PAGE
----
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[Xmca-l] Re: Fwd: Verizon's greed
- To: Wilkinson <firstname.lastname@example.org>, "eXtended Mind, Culture, Activity" <email@example.com>
- Subject: [Xmca-l] Re: Fwd: Verizon's greed
- From: Lplarry <firstname.lastname@example.org>
- Date: Mon, 25 Apr 2016 04:30:37 -0700
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Val opened this line of the intertwining thread with her passion for requisite variety as the quality of permeable membranes and interface as necessary for general systems theory unfolding as human projects.
This occurs at all levels (cell, self, families, teams, communities, nations).
Two nations that Val offers as exemplary are Japan and Germany.
Implicit is the realization that these two nations *tend* towards equilibrium having *requisite variety*
This post lead to Andy exploring the notion of having a *reason* for getting up in the morning. Helen then contributed and elaborated on this quality of life.
Then Wagner, taking his turn,pointed to a deep contrast with how he saw the *reality* of Japanese culture and it’s focus on the ideal of not being a nail that sticks out as *actually* being more like a *linear* dynamic system that is generally closed and nonpermeable.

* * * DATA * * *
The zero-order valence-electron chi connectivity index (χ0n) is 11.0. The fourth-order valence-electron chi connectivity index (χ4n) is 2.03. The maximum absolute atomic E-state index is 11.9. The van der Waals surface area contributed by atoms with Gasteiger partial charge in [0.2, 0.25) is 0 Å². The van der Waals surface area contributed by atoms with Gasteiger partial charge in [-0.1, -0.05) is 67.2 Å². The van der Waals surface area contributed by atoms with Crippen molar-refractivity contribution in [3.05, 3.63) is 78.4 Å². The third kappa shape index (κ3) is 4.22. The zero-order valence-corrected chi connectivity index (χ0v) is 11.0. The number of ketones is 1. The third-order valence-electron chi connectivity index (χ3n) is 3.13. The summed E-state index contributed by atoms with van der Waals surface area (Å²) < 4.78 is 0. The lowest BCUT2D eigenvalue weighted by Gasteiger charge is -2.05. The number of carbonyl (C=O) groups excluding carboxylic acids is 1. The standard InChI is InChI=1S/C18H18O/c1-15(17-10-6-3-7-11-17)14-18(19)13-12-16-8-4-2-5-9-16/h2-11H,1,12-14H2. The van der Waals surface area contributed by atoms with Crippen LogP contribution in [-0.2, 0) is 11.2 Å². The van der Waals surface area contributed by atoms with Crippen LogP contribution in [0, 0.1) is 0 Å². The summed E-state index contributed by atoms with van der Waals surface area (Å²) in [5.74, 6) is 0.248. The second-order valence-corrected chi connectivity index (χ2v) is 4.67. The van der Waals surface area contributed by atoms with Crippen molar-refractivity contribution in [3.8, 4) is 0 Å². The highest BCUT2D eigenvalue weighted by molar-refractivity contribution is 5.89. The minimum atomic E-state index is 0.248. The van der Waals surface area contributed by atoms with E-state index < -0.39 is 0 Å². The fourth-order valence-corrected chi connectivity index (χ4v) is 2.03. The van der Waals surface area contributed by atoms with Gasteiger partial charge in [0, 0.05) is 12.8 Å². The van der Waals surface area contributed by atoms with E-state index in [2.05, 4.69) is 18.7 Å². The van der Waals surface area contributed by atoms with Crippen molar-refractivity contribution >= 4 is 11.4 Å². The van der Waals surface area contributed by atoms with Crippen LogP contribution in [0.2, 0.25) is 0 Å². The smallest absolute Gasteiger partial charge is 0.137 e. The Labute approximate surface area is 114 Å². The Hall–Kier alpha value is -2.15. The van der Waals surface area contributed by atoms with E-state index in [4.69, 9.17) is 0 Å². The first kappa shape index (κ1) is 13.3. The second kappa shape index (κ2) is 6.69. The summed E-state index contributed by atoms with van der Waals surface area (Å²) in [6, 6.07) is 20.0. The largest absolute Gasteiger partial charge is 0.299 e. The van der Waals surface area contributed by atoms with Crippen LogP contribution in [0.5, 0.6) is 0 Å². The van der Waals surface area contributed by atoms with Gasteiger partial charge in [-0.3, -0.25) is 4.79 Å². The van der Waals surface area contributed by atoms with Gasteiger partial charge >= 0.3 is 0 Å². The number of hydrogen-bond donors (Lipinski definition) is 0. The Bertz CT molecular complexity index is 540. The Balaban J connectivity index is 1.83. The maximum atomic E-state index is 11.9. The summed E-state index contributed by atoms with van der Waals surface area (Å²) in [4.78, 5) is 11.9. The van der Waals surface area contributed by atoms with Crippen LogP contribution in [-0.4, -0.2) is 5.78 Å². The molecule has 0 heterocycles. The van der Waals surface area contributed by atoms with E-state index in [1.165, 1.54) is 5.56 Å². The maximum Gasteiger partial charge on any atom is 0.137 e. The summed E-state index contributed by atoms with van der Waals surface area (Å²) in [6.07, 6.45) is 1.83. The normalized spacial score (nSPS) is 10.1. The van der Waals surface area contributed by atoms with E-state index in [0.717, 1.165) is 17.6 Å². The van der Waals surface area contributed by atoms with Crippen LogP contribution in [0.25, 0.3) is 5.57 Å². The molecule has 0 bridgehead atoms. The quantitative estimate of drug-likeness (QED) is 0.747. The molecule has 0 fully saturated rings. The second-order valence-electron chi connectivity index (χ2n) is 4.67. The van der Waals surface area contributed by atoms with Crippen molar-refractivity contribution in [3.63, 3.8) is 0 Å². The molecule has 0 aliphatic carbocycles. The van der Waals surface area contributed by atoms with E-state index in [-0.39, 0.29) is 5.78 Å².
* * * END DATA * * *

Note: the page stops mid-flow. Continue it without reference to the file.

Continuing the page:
This type of system which displays qualities which *express* what seems to have the quality of mechanical systems having the opposite system characteristic of cells which have *organic permeable boundaries* .
My question is how Japan can be conceptualized as both exemplary (living experience as if organically permeable) following the theory of general biological systems theory) and also be perceived as a dead and lifeless place which images a general mechanical systems theory with external moving *parts* only mechanically related and therefore forming a sense of lifeless *repetition*.
It seems that within japanese culture we can be participating in both organic général systems (permeable membrane image) and at the same time participating in mechanical general systems (closed impermeable dead membranes)
Both forms of recognition in Nancy Frasers understanding of culture but it seems to hinge on the difference between mechanical and organic metaphors of system boundaries. Are system boundaries closed *walls* (Trump) or permeable *membranes*.
Dead/mechanical or living/breathing systems.
Is this the difference between *linear* and *nonlinear* notions of systems?
My turn is to reflect on the relation between *eco* system as a concept and the aboriginal image of *mother earth* as a similar concept.
These symbols both sharing notions of open membranes but they do have a diiferent feel and sense of being organic life.
Sent from my Windows 10 phone
Sent: April 24, 2016 9:04 PM
To: eXtended Mind, Culture, Activity